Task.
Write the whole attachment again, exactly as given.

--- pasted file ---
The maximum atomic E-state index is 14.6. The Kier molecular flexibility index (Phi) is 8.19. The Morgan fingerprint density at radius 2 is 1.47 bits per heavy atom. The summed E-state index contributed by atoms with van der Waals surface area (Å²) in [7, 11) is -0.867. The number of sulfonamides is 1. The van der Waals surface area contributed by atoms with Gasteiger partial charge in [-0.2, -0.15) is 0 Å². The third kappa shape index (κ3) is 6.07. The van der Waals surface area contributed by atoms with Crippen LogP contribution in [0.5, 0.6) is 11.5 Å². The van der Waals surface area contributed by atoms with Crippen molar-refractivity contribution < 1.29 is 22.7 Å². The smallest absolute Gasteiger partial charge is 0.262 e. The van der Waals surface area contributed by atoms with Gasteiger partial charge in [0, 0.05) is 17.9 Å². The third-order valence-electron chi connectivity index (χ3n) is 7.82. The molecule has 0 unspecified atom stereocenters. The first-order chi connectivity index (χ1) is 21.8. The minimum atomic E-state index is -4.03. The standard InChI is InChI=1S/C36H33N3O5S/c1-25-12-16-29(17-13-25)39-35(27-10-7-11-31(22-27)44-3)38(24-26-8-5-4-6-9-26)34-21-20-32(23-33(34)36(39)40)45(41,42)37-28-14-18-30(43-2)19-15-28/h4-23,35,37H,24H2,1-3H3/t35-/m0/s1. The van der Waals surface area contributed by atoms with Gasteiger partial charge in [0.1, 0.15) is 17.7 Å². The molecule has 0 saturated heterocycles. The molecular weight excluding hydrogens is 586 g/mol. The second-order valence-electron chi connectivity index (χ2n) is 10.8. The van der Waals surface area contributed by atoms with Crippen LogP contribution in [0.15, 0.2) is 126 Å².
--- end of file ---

The maximum atomic E-state index is 14.6. The Kier molecular flexibility index (Phi) is 8.19. The Morgan fingerprint density at radius 2 is 1.47 bits per heavy atom. The summed E-state index contributed by atoms with van der Waals surface area (Å²) in [7, 11) is -0.867. The number of sulfonamides is 1. The van der Waals surface area contributed by atoms with Gasteiger partial charge in [-0.2, -0.15) is 0 Å². The third kappa shape index (κ3) is 6.07. The van der Waals surface area contributed by atoms with Crippen LogP contribution in [0.5, 0.6) is 11.5 Å². The van der Waals surface area contributed by atoms with Crippen molar-refractivity contribution < 1.29 is 22.7 Å². The smallest absolute Gasteiger partial charge is 0.262 e. The van der Waals surface area contributed by atoms with Gasteiger partial charge in [0, 0.05) is 17.9 Å². The third-order valence-electron chi connectivity index (χ3n) is 7.82. The molecule has 0 unspecified atom stereocenters. The first-order chi connectivity index (χ1) is 21.8. The minimum atomic E-state index is -4.03. The standard InChI is InChI=1S/C36H33N3O5S/c1-25-12-16-29(17-13-25)39-35(27-10-7-11-31(22-27)44-3)38(24-26-8-5-4-6-9-26)34-21-20-32(23-33(34)36(39)40)45(41,42)37-28-14-18-30(43-2)19-15-28/h4-23,35,37H,24H2,1-3H3/t35-/m0/s1. The van der Waals surface area contributed by atoms with Gasteiger partial charge in [0.1, 0.15) is 17.7 Å². The molecule has 0 saturated heterocycles. The molecular weight excluding hydrogens is 586 g/mol. The second-order valence-electron chi connectivity index (χ2n) is 10.8. The van der Waals surface area contributed by atoms with Crippen LogP contribution in [0.15, 0.2) is 126 Å².